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Flying Fish Don't Really Fly ... Or Do They?

Source: Personal experience (Sea Story)

Read this and other stories in the book, Noticing Nature, by Chuck Bonner. Also available in e-book format for Amazon Kindle.

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We've all heard it so many times that it's just one of those things that's obviously true. But how many of us have actually seen a flying fish and watched what they do?

I've watched them many times, and I think that "obviously true" assessment doesn't do justice to the behavior and abilities of the flying fish. Watch them for a while, and you will see that they don't "just glide."

For one thing, they have considerable control of their direction and flight attitude. They can, to some extent, choose where they will reenter the water. They can steer around breaking whitecaps or floating debris. They can cut their flight short and descend sharply to the water when they want to.

More remarkably, they can, and in fact they do more often than not, gain power, airspeed, and altitude without reentering the water.

Well, without reentering the water completely.

The lower lobe of the tailfin of every flying fish I ever saw is noticeably larger than the upper lobe. After the fish has nearly lost its initial energy and begins approaching the water, it will usually arch its body to dip this lower fin back into the water, then it shuttles its tail back and forth to gain speed and rise into the air again.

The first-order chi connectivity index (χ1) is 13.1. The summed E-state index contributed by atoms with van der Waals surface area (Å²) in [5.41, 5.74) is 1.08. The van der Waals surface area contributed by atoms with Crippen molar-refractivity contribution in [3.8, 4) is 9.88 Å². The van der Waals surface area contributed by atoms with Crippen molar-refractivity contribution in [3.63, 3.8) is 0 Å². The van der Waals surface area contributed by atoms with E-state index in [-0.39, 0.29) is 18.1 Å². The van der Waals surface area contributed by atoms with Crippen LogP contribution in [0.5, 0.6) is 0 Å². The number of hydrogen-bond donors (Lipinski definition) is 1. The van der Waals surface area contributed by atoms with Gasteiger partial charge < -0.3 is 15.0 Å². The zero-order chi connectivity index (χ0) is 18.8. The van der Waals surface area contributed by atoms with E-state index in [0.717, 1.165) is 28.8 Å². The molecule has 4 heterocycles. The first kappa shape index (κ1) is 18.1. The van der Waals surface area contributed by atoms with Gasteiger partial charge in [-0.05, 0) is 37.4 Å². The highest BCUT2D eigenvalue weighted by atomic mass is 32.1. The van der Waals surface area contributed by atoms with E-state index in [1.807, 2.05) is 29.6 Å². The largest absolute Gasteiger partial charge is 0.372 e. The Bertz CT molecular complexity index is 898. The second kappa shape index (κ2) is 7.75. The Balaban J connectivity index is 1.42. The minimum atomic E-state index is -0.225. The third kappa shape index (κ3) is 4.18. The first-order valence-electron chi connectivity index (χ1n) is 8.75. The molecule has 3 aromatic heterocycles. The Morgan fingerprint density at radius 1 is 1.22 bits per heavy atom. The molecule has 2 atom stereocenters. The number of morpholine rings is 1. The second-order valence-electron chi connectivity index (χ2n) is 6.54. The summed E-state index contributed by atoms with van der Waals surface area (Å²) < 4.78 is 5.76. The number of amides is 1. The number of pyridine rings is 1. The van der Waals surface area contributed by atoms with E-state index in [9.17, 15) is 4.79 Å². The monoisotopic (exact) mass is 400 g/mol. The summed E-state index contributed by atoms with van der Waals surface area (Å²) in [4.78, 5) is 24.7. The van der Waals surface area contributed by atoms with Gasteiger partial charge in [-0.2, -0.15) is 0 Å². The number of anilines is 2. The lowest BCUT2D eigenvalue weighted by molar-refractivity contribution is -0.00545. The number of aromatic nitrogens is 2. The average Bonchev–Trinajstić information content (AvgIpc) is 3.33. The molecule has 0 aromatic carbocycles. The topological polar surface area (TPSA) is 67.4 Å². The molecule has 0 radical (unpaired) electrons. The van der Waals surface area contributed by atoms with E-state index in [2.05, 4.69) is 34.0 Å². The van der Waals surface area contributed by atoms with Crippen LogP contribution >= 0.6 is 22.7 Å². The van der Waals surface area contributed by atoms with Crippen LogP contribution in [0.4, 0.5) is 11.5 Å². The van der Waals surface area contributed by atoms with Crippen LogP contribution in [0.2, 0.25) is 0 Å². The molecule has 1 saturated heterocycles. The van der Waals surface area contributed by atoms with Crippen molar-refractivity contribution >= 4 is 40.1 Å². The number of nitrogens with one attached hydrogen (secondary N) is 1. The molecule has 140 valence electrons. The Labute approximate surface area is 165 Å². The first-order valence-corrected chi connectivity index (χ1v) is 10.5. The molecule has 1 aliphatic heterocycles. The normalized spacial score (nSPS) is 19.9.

If the water is really dead flat, they just dip their tails into the water wherever they happen to be when they get too low. However, if there is any swell at all, even the long swell in a ripple-free sea, they seem to choose to dip their tails into the water on the "uphill" side of a wave, and so get a "ski-jump" effect that maximizes their altitude.

They can do this repeatedly on a single "flight." I've seen at least five cycles of dip-shuttle-rise that carried a flying fish for more than two hundred yards without returning to the water. I suspect that the limiting factor is either their skin drying out, or their blood oxygen running low. In a pinch, I could imagine a flying fish extending a "flight" for over a half a mile if it needed to.

Now, this isn't "flying" the same as a bird or a bat or an insect flies, but I think it's a good deal more than "just gliding."

Epilogue: I've read that there is at least one species of flying fish that flaps its "wings" in flight, but I've never seen it. I've also read that at least some flying fish can use the "ridge lift" of a wave to extend their flight, much as an albatross or a pelican glides, but I can't say as I've seen that either. Nevertheless, I still believe that to say a flying fish "just glides" is understating the truth about this remarkable family of fish.




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